Obama traveled to Florida Tuesday to make a speech touting the "Buffett Rule," named for billionaire Warren Buffett who famously pays a lower tax rate than his secretary, which requires that the richest Americans be taxed at a minimum of 30 percent. His speech came in the week before the Senate is expected to vote on the millionaire's tax, and also as former Gov. Mitt Romney, who paid only a 14 percent tax rate according to records released in January, appears to have cleared the path to the Republican presidential nomination. In an election that the economy will play an important, if not the most important role, Obama is framing his platform with a call for economic "fairness," insisting that the deficit crisis cannot be addressed without increased revenue such as his millionaire's tax. Republicans, many of them getting behind House Budget Chairman Paul Ryan's recent budget plan, argue that raising taxes will stifle the economy by discouraging private investment, and instead taxes should be lowered and regulations eliminated to spur growth. The deficit must be reduced purely by cutting government spending, some Republicans assert (many have even signed a pledge to not raise taxes).
A new Washington Post/ABC News poll in which Obama leads over Romney shows voters trust Romney over Obama to handle the economy, and 46 percent see the president's handling of the economy as a major reason to oppose his re-election. On the plus side of Obama, Americans think he would do a better job protecting the middle class, by a margin of 49-39, and 52 percent of poll respondents rated "unfairness" as a bigger issue facing the country over "overregulation," which 37 percent thought was bigger.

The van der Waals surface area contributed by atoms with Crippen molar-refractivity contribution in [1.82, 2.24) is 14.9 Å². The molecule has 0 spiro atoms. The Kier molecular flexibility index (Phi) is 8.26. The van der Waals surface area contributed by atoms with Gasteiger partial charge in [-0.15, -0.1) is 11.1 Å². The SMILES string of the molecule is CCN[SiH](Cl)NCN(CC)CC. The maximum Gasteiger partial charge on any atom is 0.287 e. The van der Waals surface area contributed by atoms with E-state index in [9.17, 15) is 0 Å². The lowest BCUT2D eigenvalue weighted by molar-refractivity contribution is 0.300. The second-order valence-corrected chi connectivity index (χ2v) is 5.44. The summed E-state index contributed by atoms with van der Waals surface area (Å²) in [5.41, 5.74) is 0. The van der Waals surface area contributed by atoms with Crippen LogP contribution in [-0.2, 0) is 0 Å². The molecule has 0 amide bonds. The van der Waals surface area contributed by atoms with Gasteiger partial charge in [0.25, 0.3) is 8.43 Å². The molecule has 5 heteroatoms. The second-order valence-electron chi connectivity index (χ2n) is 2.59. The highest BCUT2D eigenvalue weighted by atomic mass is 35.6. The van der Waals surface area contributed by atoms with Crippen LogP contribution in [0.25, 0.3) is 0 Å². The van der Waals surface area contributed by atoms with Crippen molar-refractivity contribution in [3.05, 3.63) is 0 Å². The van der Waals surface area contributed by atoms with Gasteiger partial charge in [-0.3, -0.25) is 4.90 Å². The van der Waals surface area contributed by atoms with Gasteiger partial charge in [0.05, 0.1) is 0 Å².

The Romney campaign opposes the Buffett Rule and released a statement arguing,
President Obama is the first president in history to openly campaign for re-election on a platform of higher taxes. He has already raised taxes on millions of Americans, but he won't stop there. He wants to raise taxes on millions more by taxing small businesses and job creators. We appreciate the Obama campaign reinforcing Mitt Romney's platform of lowering tax rates across the board in order to jumpstart this bad Obama economy.
The poll also found Romney beating Obama among those particularly hurting in the current economy, including those who say it is hard to find a job in their area, those who do not believe the recession to be over, and those struggling to stay in the middle class. Obama is now betting that the the Buffett Rule will rally those voters to his side.
What do you think? Will Obama's support of the Buffett Rule help or hurt his re-election chances? Take the poll and comment below.
Previously: Is Barack Obama a 'Fear and Division' President?